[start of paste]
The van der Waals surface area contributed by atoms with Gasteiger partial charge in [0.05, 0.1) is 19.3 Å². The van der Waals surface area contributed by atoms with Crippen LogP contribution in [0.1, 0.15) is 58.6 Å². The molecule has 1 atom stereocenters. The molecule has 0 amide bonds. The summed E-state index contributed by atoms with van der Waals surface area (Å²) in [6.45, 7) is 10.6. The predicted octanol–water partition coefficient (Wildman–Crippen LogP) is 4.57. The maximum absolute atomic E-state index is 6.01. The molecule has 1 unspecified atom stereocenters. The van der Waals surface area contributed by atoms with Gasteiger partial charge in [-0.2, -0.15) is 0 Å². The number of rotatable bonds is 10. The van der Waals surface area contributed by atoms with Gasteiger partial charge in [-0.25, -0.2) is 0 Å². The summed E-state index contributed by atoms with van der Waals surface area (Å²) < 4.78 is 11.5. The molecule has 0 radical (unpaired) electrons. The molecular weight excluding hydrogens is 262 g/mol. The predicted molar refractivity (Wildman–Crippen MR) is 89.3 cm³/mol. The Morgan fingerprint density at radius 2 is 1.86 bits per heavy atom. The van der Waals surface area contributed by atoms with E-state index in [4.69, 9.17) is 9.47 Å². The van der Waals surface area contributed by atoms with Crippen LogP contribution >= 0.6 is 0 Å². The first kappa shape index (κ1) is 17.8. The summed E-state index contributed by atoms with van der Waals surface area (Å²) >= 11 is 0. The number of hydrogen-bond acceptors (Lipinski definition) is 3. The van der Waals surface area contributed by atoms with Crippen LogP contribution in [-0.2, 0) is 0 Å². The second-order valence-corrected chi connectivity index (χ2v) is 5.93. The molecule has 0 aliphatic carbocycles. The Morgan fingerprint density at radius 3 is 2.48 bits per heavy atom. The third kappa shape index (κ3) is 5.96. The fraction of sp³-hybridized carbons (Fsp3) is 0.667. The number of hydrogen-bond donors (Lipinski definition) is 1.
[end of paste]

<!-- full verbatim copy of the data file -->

The van der Waals surface area contributed by atoms with Gasteiger partial charge in [0.05, 0.1) is 19.3 Å². The van der Waals surface area contributed by atoms with Crippen LogP contribution in [0.1, 0.15) is 58.6 Å². The molecule has 1 atom stereocenters. The molecule has 0 amide bonds. The summed E-state index contributed by atoms with van der Waals surface area (Å²) in [6.45, 7) is 10.6. The predicted octanol–water partition coefficient (Wildman–Crippen LogP) is 4.57. The maximum absolute atomic E-state index is 6.01. The molecule has 1 unspecified atom stereocenters. The van der Waals surface area contributed by atoms with Gasteiger partial charge in [-0.2, -0.15) is 0 Å². The number of rotatable bonds is 10. The van der Waals surface area contributed by atoms with Gasteiger partial charge in [-0.25, -0.2) is 0 Å². The summed E-state index contributed by atoms with van der Waals surface area (Å²) < 4.78 is 11.5. The molecule has 0 radical (unpaired) electrons. The molecular weight excluding hydrogens is 262 g/mol. The predicted molar refractivity (Wildman–Crippen MR) is 89.3 cm³/mol. The Morgan fingerprint density at radius 2 is 1.86 bits per heavy atom. The van der Waals surface area contributed by atoms with E-state index in [4.69, 9.17) is 9.47 Å². The van der Waals surface area contributed by atoms with Crippen LogP contribution >= 0.6 is 0 Å². The first kappa shape index (κ1) is 17.8. The summed E-state index contributed by atoms with van der Waals surface area (Å²) >= 11 is 0. The number of hydrogen-bond acceptors (Lipinski definition) is 3. The van der Waals surface area contributed by atoms with Crippen LogP contribution in [-0.2, 0) is 0 Å². The second-order valence-corrected chi connectivity index (χ2v) is 5.93. The molecule has 0 aliphatic carbocycles. The Morgan fingerprint density at radius 3 is 2.48 bits per heavy atom. The third kappa shape index (κ3) is 5.96. The fraction of sp³-hybridized carbons (Fsp3) is 0.667. The number of hydrogen-bond donors (Lipinski definition) is 1.